The eagle, the sparrow and the vultures : America's policy and perceptions in Liberia, 1909-1933
Brim, Larry Ray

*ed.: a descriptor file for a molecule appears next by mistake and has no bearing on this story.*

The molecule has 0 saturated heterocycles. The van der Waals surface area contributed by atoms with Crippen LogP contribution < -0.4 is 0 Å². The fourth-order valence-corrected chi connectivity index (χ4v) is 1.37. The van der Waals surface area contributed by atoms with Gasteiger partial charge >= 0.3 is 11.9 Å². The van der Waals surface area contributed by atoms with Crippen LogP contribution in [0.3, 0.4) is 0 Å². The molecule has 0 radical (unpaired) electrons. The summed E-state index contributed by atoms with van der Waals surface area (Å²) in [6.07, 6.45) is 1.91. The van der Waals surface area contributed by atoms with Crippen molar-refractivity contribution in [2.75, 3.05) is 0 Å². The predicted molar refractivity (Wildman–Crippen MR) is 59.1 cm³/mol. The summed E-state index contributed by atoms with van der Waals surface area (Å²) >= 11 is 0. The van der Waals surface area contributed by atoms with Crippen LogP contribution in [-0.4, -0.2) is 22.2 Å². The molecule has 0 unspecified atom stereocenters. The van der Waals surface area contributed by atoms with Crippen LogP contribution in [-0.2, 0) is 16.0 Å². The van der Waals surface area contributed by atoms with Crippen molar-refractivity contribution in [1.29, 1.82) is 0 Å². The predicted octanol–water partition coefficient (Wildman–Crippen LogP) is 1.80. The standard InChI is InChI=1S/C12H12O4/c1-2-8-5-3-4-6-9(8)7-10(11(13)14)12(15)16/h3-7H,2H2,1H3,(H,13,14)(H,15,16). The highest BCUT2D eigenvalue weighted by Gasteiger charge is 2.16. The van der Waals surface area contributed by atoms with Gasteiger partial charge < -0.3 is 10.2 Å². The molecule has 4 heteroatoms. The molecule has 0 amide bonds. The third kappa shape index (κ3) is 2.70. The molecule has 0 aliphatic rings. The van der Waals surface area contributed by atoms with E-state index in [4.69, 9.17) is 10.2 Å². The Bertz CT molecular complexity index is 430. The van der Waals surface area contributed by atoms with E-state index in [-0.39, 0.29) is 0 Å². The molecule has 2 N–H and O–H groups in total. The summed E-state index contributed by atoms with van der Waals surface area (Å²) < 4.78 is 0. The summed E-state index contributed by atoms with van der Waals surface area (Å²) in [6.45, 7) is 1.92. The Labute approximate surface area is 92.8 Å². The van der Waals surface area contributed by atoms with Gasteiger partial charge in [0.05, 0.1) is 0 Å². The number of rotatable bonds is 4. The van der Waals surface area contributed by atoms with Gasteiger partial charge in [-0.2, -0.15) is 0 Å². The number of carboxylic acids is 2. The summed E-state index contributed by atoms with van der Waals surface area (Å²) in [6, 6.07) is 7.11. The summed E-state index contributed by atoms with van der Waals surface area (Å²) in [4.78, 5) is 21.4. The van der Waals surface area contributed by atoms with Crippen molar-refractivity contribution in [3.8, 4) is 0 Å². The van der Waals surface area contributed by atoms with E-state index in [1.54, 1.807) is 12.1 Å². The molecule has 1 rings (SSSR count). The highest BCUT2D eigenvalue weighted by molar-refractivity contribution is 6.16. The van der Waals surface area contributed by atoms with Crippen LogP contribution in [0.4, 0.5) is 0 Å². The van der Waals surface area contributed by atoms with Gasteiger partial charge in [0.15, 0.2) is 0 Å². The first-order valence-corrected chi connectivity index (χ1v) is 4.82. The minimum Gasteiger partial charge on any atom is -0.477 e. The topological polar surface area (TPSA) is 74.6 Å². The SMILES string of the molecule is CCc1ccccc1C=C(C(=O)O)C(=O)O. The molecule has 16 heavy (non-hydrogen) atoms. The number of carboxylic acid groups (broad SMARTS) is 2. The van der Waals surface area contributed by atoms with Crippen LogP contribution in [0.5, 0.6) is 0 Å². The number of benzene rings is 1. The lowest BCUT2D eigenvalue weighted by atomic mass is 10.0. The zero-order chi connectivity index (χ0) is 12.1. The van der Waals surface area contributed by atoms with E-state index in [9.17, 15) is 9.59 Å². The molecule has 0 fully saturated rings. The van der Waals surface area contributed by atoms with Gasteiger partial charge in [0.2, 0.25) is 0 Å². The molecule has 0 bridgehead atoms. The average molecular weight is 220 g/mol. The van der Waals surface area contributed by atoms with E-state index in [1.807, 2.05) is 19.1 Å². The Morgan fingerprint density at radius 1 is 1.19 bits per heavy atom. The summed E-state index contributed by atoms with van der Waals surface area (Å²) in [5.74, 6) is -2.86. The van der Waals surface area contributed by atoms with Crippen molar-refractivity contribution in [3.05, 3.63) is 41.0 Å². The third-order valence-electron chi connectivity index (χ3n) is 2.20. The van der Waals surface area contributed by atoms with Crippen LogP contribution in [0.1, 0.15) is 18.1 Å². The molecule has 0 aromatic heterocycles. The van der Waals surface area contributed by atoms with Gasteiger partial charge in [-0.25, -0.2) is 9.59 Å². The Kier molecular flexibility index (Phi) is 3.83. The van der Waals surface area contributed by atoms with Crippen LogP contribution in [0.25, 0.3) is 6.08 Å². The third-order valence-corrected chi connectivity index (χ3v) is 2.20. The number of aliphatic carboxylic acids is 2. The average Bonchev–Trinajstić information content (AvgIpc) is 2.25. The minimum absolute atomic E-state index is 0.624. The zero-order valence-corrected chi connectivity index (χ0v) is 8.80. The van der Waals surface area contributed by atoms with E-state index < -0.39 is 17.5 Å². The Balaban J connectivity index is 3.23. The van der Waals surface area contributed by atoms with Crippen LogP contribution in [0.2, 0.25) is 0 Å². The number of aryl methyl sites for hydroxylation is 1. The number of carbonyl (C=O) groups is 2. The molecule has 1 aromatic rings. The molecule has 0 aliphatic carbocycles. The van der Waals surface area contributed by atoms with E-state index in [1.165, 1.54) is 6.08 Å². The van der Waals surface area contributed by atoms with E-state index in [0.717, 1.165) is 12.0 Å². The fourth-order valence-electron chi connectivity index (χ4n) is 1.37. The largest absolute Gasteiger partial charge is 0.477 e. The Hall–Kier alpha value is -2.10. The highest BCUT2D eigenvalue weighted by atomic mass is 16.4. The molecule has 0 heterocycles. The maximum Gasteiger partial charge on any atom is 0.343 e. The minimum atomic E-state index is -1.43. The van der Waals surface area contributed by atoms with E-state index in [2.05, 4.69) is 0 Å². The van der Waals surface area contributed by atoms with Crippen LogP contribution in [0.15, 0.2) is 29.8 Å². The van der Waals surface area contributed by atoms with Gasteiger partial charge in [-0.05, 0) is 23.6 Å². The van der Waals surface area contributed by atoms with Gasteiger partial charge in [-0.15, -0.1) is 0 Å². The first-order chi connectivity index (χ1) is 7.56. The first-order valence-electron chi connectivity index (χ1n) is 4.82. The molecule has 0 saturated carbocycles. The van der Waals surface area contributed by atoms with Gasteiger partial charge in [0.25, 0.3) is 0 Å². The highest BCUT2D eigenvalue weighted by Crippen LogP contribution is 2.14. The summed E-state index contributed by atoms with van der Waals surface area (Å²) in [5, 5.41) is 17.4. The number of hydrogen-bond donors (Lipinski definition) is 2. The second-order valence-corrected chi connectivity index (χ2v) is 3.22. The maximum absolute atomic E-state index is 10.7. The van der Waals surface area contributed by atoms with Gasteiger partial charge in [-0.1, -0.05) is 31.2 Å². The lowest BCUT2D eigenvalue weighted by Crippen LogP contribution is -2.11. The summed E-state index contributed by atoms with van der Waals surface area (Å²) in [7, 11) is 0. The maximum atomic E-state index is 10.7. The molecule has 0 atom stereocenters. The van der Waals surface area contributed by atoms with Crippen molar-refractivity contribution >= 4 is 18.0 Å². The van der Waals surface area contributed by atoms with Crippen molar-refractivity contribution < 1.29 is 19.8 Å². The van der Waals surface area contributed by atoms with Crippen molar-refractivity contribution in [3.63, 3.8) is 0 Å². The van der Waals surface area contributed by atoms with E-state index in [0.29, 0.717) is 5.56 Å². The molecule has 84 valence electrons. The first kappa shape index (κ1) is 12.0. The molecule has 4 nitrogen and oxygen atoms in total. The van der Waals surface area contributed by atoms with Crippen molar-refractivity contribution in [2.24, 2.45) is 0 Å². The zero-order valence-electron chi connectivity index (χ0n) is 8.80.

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United States-Liberian relations in the period 1909-1933 provide a look at the Open Door thesis presented by William A. Williams and Robert F. Smith, among others. They maintain that the United States acts in an imperialistic manner, attempting to establish a commercial Open Door World where a fair field and equal investment opportunity for American business results in the expansion of corporate capitalism in the undeveloped areas of the world. Through the use of dollar diplomacy, military intervention, diplomatic intervention, and extension of the political, social and religious value systems of the United States, corporate capitalism thrives without the necessity of an outright colonialist apparatus. This paper examines Liberia's historical experience 1909-1933 in the light of this view of corporate capitalist expansion, stressing social, religious, and legal images as significant in the relations between the United States and Liberia. Through the Foreign Relations papers of the United States State Department and the Chicago Defender newspaper, American policy and perceptions towards Liberia and Liberia's response are shown to be a clear example of American imperialistic penetration of Africa. It is not shown, however, that this necessarily destroys the image of America as a unique nation in history. Along with this reservation, the effect on Liberia of American expansion is evaluated and compared with its historic role as an outpost of American civilization.